The Cornucopia of the Commons: How to get volunteer labor
This is Dan Bricklin's essay about Napster's evolving distribution model. "Napster is an example of a manually-filled database that has found a way to use volunteer labor such that normal use increases its value. There has been a lot of discussion lately about the success of Napster in becoming a popular application. I'd like to put in my two cents about what we can learn from it and other successful applications. The answer is not Peer-to-Peer communications." [Source: Dan Bricklin's Web Site]
Legal Expert Sees Napster Competitors Thriving
By Carl S. Kaplan. This NY Times article provides an in-depth analysis of many of the legal issues surrounding the recent Napster decision from the United States Court of Appeals for the Ninth Circuit in San Francisco. [Source: New York Times]
Decision of United States Court of Appeals for the Ninth Circuit in A&M Records vs. Napster
This is a copy of the Decision of United States Court of Appeals for the Ninth Circuit in A&M Records, Inc. v. Napster, Inc., from the Web site of The New York Times. [Source: New York Times]
Napster Loss Is Copyright Gain
By Brad King. "Free speech advocates warn that a court ruling that could effectively force Napster to shut down would further erode an individual's right to share data over the Internet. Victories by copyright holders in three recent court battles could severely limit the way people share information on the Internet." [Source: Wired News]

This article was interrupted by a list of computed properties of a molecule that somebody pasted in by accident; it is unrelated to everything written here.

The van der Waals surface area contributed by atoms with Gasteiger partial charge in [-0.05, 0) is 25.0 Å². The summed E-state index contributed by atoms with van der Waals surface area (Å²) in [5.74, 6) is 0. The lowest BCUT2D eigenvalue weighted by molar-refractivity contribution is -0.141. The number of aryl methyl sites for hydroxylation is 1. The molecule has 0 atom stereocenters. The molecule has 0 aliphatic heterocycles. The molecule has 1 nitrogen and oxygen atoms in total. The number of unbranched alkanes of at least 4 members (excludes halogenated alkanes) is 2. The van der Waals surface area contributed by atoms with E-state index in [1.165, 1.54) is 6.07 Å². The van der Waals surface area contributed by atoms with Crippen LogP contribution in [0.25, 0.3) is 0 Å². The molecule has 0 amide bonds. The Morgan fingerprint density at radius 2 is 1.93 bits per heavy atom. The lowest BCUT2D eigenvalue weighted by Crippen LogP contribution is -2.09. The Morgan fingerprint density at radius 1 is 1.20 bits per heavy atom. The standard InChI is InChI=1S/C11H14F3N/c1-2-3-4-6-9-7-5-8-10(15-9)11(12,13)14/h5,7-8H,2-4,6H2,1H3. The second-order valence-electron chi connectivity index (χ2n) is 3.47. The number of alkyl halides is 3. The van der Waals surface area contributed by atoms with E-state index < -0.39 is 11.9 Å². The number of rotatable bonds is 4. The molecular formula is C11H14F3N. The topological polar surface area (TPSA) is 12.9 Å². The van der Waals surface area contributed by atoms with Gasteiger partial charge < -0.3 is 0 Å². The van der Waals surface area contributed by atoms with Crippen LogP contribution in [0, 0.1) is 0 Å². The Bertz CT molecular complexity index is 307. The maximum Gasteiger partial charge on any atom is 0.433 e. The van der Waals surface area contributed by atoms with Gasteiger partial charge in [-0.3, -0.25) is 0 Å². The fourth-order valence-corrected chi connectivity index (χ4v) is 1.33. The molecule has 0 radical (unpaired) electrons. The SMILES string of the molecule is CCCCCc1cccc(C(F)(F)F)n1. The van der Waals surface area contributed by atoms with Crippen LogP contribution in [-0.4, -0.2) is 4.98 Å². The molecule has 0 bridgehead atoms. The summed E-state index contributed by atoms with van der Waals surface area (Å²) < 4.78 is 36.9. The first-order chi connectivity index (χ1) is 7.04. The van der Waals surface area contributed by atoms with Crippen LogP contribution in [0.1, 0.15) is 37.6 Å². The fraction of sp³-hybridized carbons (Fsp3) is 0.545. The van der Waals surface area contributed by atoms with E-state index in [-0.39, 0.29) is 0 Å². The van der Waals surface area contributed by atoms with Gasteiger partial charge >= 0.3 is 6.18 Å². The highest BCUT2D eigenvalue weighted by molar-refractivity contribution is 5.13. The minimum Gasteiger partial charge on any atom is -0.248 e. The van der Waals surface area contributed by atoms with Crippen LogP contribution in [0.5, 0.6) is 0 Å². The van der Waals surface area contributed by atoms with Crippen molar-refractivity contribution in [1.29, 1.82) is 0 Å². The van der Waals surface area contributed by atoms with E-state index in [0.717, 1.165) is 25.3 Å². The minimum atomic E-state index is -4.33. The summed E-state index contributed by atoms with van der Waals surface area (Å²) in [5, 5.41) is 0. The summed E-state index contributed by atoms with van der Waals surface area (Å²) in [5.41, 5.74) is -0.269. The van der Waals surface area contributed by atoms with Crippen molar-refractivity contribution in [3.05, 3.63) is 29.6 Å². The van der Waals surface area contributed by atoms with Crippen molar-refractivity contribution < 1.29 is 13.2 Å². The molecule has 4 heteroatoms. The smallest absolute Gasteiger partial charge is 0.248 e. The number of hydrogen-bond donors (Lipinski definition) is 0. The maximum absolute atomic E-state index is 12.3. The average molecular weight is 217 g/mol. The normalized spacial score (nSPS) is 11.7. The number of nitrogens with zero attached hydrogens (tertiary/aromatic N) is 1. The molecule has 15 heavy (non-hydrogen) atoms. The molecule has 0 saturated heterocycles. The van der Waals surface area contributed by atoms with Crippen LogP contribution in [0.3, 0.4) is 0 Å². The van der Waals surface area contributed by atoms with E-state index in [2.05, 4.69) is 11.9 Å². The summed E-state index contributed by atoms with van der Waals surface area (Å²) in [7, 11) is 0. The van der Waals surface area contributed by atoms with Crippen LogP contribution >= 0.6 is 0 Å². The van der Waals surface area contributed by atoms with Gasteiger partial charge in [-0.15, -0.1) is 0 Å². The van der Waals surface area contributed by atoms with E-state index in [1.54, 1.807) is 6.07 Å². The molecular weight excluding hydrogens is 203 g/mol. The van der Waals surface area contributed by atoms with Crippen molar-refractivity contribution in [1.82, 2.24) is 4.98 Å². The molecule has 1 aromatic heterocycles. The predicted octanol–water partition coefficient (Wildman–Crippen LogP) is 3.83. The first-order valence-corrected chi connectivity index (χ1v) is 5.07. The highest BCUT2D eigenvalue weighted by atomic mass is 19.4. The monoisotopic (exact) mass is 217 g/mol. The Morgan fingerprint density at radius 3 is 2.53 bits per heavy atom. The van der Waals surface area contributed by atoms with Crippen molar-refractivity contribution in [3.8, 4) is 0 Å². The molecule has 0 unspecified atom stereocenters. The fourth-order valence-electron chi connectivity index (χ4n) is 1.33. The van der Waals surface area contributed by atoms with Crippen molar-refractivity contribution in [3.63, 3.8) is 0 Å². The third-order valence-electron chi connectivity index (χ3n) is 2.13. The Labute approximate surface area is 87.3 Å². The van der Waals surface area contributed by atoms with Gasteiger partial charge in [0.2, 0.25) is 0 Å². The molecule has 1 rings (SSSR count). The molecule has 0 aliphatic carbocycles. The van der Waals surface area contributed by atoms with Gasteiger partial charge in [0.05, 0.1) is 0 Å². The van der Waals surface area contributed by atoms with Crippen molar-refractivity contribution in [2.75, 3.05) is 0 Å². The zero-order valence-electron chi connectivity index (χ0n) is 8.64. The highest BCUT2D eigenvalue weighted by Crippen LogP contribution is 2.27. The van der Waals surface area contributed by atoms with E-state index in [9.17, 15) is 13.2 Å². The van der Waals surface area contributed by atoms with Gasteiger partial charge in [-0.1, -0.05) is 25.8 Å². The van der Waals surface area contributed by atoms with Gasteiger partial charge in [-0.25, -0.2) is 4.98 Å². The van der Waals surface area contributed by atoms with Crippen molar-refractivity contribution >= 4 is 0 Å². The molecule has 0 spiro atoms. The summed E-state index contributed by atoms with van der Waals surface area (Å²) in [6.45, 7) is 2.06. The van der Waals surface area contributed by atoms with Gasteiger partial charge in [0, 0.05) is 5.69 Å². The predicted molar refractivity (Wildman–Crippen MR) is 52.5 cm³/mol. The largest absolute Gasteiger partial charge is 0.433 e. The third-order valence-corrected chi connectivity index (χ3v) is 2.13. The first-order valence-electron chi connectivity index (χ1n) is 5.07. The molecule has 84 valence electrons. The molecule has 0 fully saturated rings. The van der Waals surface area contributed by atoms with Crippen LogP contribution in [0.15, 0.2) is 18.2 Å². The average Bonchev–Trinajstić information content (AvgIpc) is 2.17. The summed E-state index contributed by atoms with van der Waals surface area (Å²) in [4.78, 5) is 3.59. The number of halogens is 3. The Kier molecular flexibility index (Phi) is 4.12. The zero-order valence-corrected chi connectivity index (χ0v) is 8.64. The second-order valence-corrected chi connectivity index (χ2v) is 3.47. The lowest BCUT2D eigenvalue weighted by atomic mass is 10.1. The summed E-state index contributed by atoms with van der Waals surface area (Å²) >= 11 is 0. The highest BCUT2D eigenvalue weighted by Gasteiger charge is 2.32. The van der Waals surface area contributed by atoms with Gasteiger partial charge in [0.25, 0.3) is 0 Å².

Napster Secures New Format
By Brad King. " The pressure is on for Napster to create non-infringing uses of its service, and the company hopes ".NAP" is the answer. That's the next big file format to hit the Web if Napster can develop a secure file-trading network that satisfies the major labels' concerns about music piracy." [Source: Wired News]
Napster Clone's Curious Terms
By Brad King. " File-trading network Aimster is using an unusual shield to protect its users from snooping: copyright law sponsored by the recording industry. On Friday, the company released a new "terms of service" contract that reshapes the service as an "information warehouse" for individuals to store files that can be accessed from its private encrypted network." [Source: Wired News]
Congress Again Cool to Napster
By Declan McCullagh and Ryan Sager. "Napster shouldn't expect any help from Congress anytime soon. The chairman of the House Judiciary committee, which oversees copyright law, said Wednesday that any legislation that could help the increasingly embattled firm will wait until after the U.S. Supreme Court rules." [Source: Wired News]
Napster Judge Utterly Frustrated
Associated Press: "A federal judge overseeing the case against Napster on Friday essentially threw up her hands and appealed for help in stopping the exchange of copyrighted songs. For the moment, her ruling guarantees Napster users can continue downloading copyright music at will." [Source: Wired News]
Napster Is Dead! Long Live Napster?
By Amy Kover. "From the looks of things, the record industry finally has Napster right where it wants it. Ever since March 5 -- the fateful day when Judge Marilyn Hall Patel slapped an injunction on the free music service -- Napster has been scrambling to block its users from sharing illegally copied music. In the week after that decision was handed down, the site halted 400 million transactions per day. In effect, the company has been forced to commit court-ordered suicide: The less free music that flows through the service, the sooner Napster as we know it will perish." [Source: eCompany Now]
Music Tracker Takes Wing